I’ve always believed that each of us has a story to tell. Since high school, I wanted to write a book. However, the subject, genre, and even the story never developed until I closed the door of my office and wrote the first line. This did not occur until I was in my 40’s. Like any story, the author must have some motive to push us over the edge and start writing. Mine arrived in the form of motivation, seeking the way out of a failing technology business and a need to escape all that can go wrong with a small company.
In the fall of 2009, I found myself in the most difficult position I had ever faced. I had started a gear and technology business years earlier and by 2008 had developed and patented a unique technology. This led to a multimillion dollar distribution contract between my small company and a public company out of Dallas, Texas.
I had trusted this company, signed a contract that laid out the deal, shaken hands, and celebrated with them over nice wine and dinner. However, unbeknownst to me, they had a plan in place that would eventually lead to the destruction of my company.
By the end of 2009, things started smelling funny as they piled up excuse after excuse why they would not pay us. I asked for mediation, according to the contract’s terms, but they refused. In the end, they wanted a contract that allowed for them to control our product without assuming any risk. This is not what we had negotiated almost two years earlier, and not something I was willing to give at the time. The result was that my company was running on fumes and I knew I’d be forced to lay off staff, sell assets, and shut the doors. I loved my employees and this became a horrible period in my life, not to mention the loss of significant investment. I needed to find something uplifting.
I’ve always loved fly-fishing and found the hours alone in the Colorado wilderness to be the perfect, thoughtful place to sort through my life. Alone on the river, I had considered losing my mom and how my father dealt with her death years ago. As it turns out, this set the roots of the story I had to write.
America is the greatest place in the world to live and do business, but it is not perfect. To pursue justice, I had to take another large financial chance; legal costs are not cheap and just to be heard, I would need to spend over $100,000 to bring my case forward in the judicial system. However, I concluded I could not live with myself if I simply let them walk away without owning up to what they had done. It’s the bet they never thought I would take, and they were almost right.
In the depths of closing my business and filing the law suit, I closed my office door, sat down, and wrote the line: ‘Sarah Field lives in a world of colors.’ Eventually, this became my book, The Colors of Blue. When I finished, I shared it with family and friends, cleaned things up a bit, and let it settle onto my shelf. On November 18, 2013, I published The Colors of Blue on Amazon.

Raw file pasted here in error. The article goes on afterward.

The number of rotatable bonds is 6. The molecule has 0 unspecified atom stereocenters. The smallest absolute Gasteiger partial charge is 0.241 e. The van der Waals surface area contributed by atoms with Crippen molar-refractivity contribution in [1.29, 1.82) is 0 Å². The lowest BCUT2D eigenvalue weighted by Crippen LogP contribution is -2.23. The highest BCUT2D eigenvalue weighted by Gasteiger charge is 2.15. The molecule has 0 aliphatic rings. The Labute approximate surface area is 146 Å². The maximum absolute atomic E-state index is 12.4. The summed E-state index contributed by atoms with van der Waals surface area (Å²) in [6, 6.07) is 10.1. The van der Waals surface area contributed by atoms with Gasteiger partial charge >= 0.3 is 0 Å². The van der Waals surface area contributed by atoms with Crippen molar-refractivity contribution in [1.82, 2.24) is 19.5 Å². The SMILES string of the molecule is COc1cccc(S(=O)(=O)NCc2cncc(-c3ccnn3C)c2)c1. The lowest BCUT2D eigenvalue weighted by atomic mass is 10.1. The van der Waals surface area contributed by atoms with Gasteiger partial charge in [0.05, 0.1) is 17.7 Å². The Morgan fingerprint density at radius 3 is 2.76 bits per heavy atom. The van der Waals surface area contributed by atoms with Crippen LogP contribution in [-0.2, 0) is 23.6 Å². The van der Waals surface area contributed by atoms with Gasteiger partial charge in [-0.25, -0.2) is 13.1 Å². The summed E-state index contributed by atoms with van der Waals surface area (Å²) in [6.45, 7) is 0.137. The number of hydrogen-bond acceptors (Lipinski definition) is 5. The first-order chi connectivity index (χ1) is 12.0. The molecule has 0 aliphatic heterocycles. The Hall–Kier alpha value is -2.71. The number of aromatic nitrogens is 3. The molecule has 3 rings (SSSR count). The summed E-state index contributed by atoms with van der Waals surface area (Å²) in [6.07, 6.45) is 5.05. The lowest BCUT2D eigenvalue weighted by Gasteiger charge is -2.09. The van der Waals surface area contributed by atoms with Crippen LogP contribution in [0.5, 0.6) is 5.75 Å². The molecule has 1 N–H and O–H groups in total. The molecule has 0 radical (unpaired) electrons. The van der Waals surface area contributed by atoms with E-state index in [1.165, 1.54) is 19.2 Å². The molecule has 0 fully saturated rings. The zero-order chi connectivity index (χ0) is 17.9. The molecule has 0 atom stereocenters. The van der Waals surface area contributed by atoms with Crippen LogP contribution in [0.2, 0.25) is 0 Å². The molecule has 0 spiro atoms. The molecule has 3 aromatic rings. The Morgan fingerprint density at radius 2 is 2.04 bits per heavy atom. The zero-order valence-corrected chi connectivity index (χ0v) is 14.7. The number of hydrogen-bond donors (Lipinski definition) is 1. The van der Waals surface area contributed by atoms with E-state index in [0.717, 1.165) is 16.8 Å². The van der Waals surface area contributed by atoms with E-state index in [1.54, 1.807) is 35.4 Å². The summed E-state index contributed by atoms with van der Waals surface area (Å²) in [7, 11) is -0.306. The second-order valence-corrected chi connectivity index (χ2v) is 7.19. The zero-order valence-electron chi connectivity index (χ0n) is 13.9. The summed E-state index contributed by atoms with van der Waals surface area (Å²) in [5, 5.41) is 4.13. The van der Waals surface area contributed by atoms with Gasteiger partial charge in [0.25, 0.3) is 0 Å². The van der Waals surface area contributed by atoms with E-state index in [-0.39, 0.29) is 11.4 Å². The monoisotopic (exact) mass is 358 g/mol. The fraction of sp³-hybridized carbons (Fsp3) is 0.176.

The trial began in Dallas, Texas on the 2nd of December, 2013. I was the key witness and spent three and one half days on the stand. As these things go, I would not land on my pillow until after midnight for each of the sixteen days of trial. Needless to say, it was exhausting. However, aside from my wife and family, there was one bright light that awaited me each evening. This was to look through the email and the Amazon reviews of those who had read my book. Those turned out to be both affirming and positive, seeing that others were finding joy in something that had been such a positive experience to create. The Colors of Blue has 41 reviews on Amazon as I write this and is a 4.5 star rating.
On the 19th of December, 2013, we had rested our case. This meant that we could no longer call any witnesses. However, the defense paraded three more onto the stand that all had the same, canned, message, they would never do anything as sinister as cheating another company. All fingers were pointed at me and my employees and that, if there were any problems, they were due to us.
On the 30th of December, the jury found the company guilty of fraud and awarded my small company compensation. The end of the trial was the final chapter for my business but the process brought forth my first novel, The Colors of Blue.
Finding writing so rewarding, I’ve stepped fully into my second novel. I’ve roughed the story in and am concentrating on how everything unfolds. For me, this is where the real art of writing is found. Each scene must have meaning and purpose, allowing the reader to discover the story alongside the main characters, yet also providing the audience critical insight as if they are flies on the wall. The wrong dose and the story is too predictable or perhaps just confusing.
I suppose an exceptional writer could tell the same story two different ways, unfolding the scenes to the readers differently and still keep the same audience captivated. I’m not this writer now, but know the road to perfection has no end. I hope those who pick up The Colors of Blue get lost in the story and also that they find I have advanced when they read my current project.
The Colors of Blue is Lance McCulloch’s first novel. He wrote this novel as a way to cope with the loss of his parents. He lost his mother to cancer and then his father in the crash of Egypt Air 990 in 1999.
McCulloch has one brother who currently manages his family’s cattle ranch.He worked for Fujitsu Microelectronics for several years in Portland, Oregon, followed by Cirrus Logic in the San Francisco Bay area. Then, he launched his own business in 2003.